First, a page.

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mish7191
It looks like a crepe myrtle to me?
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ckarpin wrote:
How were the glass panels secured to the frame? Thank you!
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bepsf
The panels are mounted within channels.
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rogalmb wrote:
Are the tempered glass panels available in Manitoba, Canada?
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What Houzz contributors are saying:

Debra Prinzing added this to Landscapes Make a Privacy Statement
Opaque panels look like glass, but I suspect they are some kind of unbreakable material. By slightly spacing each horizontal panel, the designer created an interesting see-through effect. This detail pairs beautifully with the dark-stained wood posts and more traditional fencing at the left.
Frank Organ added this to How to Design a Calming Minimalist Garden
Not so simple to install yourself, these glass panels allow light into the garden yet maintain neutral colors on the boundaries. The timber posts holding the panels allow the hardness of the glass to link with the adjacent timber fencing.
Laura Gaskill added this to How to Choose the Right Fence
Block a Street ViewWhen your home is on a busy street, creating a peaceful backyard space begins with the right fence. If you want to allow some light in, pick a fence with small gaps between boards (or even a lattice-like design) and layer lush plantings on both sides to provide additional privacy. Or try a frosted glass design, as shown here. As with privacy fencing, it can be helpful to test out the fence height you are considering before you commit.
Matthew Ankeny added this to 12 Delightfully Different Garden Walls and Fences
3. A mixed-materials fence. This glass, steel and wood fence incorporates three materials into a unified design. Architect Tim Cuppett says that the key element in bringing different materials together is that they “all reflect the same pattern and rhythm.”
Frank Organ added this to Pretty Trees for Patios, Paths and Other Tight Spots
Multistems. Multistem trees combine elements of both trees and shrubs; their benefits make them a great choice for smaller gardens. They can fill a small space while creating a feeling of openness that is not always achieved with a single-stem tree. They provide the benefits of a larger foliage mass and often the decorative impact of beautiful bark.Not all standards can be grown as multistem trees, but silver birch (Betula sp) is a favorite. As a standard tree, it would be far too large for a small garden, but it’s perfect as a multistem. Other good examples include the paper-bark maple (Acer griseum), snowy mespilus (Amelanchier lamarkii) and the Japanese angelica tree (Aralia elata ‘Variegata’).Shown: Crape myrtle (Lagerstroemia sp)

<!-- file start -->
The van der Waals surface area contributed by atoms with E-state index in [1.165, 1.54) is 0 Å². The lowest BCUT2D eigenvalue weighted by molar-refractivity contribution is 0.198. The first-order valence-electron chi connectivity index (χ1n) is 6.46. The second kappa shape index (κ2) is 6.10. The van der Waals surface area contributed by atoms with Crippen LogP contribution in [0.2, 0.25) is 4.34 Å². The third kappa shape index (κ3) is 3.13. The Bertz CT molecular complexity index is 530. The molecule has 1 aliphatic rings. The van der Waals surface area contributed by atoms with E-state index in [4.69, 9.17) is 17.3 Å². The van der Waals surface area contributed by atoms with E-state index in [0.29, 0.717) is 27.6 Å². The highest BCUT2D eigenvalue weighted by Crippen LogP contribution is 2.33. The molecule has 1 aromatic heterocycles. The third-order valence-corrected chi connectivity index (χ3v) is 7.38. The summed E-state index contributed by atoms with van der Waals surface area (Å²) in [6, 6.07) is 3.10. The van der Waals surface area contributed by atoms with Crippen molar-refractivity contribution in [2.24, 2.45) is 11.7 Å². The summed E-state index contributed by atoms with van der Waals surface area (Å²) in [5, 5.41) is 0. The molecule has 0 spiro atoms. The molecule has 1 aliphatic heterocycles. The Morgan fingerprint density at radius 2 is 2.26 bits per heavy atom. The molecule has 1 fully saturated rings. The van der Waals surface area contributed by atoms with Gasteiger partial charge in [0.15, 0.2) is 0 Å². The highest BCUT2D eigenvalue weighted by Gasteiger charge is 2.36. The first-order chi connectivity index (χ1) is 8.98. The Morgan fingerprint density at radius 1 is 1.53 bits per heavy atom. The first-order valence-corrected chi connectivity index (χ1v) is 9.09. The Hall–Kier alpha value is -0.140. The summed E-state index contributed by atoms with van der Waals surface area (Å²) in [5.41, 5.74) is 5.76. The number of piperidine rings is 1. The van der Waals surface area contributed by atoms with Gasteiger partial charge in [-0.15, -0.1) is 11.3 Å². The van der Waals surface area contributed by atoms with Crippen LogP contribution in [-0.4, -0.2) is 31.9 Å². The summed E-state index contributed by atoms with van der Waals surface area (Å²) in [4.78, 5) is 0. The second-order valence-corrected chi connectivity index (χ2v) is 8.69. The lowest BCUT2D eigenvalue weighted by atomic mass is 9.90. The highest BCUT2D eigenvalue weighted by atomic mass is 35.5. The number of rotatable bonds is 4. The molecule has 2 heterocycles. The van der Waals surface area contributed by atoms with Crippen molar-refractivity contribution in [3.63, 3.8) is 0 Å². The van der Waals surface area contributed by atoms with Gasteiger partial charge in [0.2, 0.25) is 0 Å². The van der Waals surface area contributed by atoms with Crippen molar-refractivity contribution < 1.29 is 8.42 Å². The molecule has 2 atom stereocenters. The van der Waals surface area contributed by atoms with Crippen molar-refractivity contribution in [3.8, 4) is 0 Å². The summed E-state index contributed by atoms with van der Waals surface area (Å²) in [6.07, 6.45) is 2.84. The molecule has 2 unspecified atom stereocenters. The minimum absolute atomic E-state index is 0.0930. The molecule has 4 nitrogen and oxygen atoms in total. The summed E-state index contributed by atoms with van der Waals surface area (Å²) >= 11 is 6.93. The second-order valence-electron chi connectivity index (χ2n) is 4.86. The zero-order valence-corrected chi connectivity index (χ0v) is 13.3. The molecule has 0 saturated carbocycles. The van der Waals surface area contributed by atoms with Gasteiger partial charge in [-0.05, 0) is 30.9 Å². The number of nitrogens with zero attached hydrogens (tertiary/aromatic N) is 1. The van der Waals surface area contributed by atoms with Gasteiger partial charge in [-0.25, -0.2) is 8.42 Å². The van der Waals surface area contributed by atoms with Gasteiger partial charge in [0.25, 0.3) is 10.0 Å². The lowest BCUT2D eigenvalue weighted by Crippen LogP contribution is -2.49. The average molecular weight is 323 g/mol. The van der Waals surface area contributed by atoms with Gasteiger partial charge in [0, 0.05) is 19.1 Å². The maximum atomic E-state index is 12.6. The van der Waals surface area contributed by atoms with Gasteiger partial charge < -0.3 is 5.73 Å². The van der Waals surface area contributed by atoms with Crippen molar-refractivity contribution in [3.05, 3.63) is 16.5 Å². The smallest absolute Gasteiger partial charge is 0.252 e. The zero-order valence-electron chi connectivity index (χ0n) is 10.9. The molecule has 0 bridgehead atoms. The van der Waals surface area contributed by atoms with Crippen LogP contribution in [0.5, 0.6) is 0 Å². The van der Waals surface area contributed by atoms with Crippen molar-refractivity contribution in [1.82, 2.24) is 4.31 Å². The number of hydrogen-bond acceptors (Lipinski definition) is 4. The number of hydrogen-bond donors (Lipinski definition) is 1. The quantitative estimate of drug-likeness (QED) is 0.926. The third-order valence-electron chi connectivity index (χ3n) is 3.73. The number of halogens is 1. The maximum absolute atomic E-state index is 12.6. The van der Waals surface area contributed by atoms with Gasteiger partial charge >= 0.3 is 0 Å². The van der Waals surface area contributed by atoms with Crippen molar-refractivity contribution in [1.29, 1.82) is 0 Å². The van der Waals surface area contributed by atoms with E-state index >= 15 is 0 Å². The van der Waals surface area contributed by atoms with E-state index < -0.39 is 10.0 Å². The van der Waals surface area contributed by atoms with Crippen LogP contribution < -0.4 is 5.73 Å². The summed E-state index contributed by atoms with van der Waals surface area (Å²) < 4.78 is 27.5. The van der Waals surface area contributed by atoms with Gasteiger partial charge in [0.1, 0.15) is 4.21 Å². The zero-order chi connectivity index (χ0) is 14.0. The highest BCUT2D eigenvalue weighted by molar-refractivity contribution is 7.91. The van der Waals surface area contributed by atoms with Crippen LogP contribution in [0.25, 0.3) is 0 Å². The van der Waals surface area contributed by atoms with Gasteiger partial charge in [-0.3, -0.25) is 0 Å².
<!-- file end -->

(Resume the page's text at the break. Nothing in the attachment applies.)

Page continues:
Frank Organ added this to Think Turquoise to Energize or Soothe the Garden
Though not truly turquoise, this frosted glass creates the illusion of being turquoise by picking up the blue in the sky. Imagine how different the scene would be if the planted container were vibrant turquoise.
Lauren Dunec Design added this to 7 Stylish Front Yard Ideas for Homes on Busy Streets
1. Enclosed courtyard with a fountain. If local building codes allow it, you can block the view of a busy street and gain a bonus outdoor room by enclosing the portion of the front yard just outside the front door. The architect of this Austin, Texas, home used three-quarter-inch-thick panels of frosted glass to create a luminous screen that increases privacy without decreasing light. Another way to allow some light to pass through a fence is to choose a style that includes latticed panels or to leave small gaps between horizontally placed boards.Note: Your municipality likely regulates how high a fence can be and how far back it must sit from the street. So check your local building codes before starting a project.

What Houzzers are commenting on:

piano5 added this to Patio Ideas
way to give quiet on a busy street or privacy on a patio
Laura S added this to 909 Neon Forest Circle, #2
10/3/18 L Strong LOVE the contrast that the frosted glass brings. I'm eager to see the outside finishes and paint colors on the house. Since there are going to be several colors, I do not want to add so many other elements that it becomes too busy. I will bow to your expertise, however.
Paul Darula added this to Send to Tom
like this look as a possible enclosure around the hot tub